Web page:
News 17 May 2019

New guidelines for the evaluation of greenhouse gas emissions

The Intergovernmental Panel on Climate Change (IPCC) and its 195 parties approved revised methodological guidelines for the evaluation of greenhouse gas emissions and removals in the plenary session of the IPCC Panel on 12 May 2019 in Kyoto, Japan. The new guidelines supplement the currently used guidelines, for example, in terms of default values and emission factors. 

Examples of completely new sections are guidelines for the evaluation of emissions from reservoirs and certain industrial processes, such as hydrogen production and processing of rare earth elements. In addition, the guidelines were supplemented, for example, with new remote sensing methods for biomass and guidance on the use of satellite measurements in verifying estimates of emissions and removals. "As emission estimation methods have been approved especially for reservoirs, the IPCC methodological guidelines now cover all known main emission sources and sinks," says Senior Adviser Riitta Pipatti from Statistics Finland.

The parties to the Paris Agreement can in future assess emissions and removal with the now approved guidelines that are based on the latest scientific data. The use of the guidelines in evaluating emissions is voluntary until their use is confirmed by the Conference of the Parties to the Paris Agreement.

In Finland, a group of researchers and experts from various research institutes and agencies participated in the preparation of the guidelines and in providing national feedback. The work was coordinated by Statistics Finland, the Finnish Meteorological Institute, and the IPCC working group appointed by the Ministry of the Environment.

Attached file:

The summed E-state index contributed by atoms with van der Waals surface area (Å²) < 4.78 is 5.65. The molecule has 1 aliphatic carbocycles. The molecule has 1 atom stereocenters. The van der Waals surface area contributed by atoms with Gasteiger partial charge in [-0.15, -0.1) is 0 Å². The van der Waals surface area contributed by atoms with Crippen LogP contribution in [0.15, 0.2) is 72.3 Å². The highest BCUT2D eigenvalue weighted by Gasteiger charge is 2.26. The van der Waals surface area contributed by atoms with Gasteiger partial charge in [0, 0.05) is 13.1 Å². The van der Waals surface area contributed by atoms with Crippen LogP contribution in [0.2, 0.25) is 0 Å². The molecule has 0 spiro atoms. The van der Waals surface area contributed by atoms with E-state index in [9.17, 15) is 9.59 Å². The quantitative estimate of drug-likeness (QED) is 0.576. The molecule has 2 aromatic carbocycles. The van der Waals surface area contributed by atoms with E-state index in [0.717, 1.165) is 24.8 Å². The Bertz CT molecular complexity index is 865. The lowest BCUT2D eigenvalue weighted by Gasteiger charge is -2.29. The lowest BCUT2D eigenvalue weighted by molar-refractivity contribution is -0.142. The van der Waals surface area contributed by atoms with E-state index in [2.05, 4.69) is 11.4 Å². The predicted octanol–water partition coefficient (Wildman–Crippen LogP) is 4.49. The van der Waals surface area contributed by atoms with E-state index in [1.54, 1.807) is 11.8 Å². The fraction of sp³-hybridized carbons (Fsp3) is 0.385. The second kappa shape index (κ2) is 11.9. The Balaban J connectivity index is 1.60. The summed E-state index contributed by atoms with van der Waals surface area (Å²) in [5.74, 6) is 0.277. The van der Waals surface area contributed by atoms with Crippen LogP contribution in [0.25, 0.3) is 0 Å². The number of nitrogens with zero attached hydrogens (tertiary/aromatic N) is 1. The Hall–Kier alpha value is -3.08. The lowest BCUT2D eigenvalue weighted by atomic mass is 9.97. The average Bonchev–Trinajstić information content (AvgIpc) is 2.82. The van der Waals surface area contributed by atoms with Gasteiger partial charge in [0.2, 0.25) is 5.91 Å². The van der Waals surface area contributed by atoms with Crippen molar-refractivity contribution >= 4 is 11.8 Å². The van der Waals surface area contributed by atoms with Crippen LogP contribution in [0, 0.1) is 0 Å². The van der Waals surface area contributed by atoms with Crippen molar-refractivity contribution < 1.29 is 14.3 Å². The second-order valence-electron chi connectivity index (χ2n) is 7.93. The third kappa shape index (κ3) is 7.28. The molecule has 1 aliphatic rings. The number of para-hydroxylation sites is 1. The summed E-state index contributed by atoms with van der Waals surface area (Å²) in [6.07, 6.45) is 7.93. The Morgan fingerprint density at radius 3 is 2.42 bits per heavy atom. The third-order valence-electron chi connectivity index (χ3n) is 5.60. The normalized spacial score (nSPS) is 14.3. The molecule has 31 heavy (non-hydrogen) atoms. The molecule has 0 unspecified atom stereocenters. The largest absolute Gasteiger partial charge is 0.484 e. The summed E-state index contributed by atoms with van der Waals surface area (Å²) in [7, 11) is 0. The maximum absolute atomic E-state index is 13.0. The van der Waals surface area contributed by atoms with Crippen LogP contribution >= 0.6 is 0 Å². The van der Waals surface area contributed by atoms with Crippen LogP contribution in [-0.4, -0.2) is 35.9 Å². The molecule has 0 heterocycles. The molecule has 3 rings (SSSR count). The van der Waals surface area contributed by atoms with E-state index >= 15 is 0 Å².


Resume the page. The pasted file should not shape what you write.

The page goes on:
Guidelines for evaluating black carbon emissions are being prepared

It was also agreed in the plenary session of the IPCC Panel that the IPCC will start work to draw up guidelines for evaluating the emissions of black carbon and other short-lived climate forcers (SLCF). The work will start with expert meetings next year.

“The decision is welcome, as common guidelines will result in all countries having equal opportunities to evaluate, for example, their black carbon emissions. It is, however, important to do this in cooperation with existing regional systems,” Senior Specialist Kaarle Kupiainen at the Ministry of the Environment points out.

IPCC is currently preparing special reports concerning land use as well as oceans and glaciers that will be completed this year.  The working group contributions for the sixth assessment report (AR6) will be completed in 2021 and the synthesis report in 2022.

The task of IPCC working under the UN is to gather and analyse scientifically produced data on climate change for national and international decision-making. 

Further information:
Riitta Pipatti, tel. +358 29 551 3543, and Sini Niinistö, tel. +358 29 551 2954, Statistics Finland, email:
Kaarle Kupiainen, tel. +358 295 250 232, and Paula Perälä, tel. +358 295 250 224, the Ministry of the Environment
Elias Hurmekoski, tel. +358 29 516 2092, the Ministry of Agriculture and Forestry
IPCC post (13 May 2019)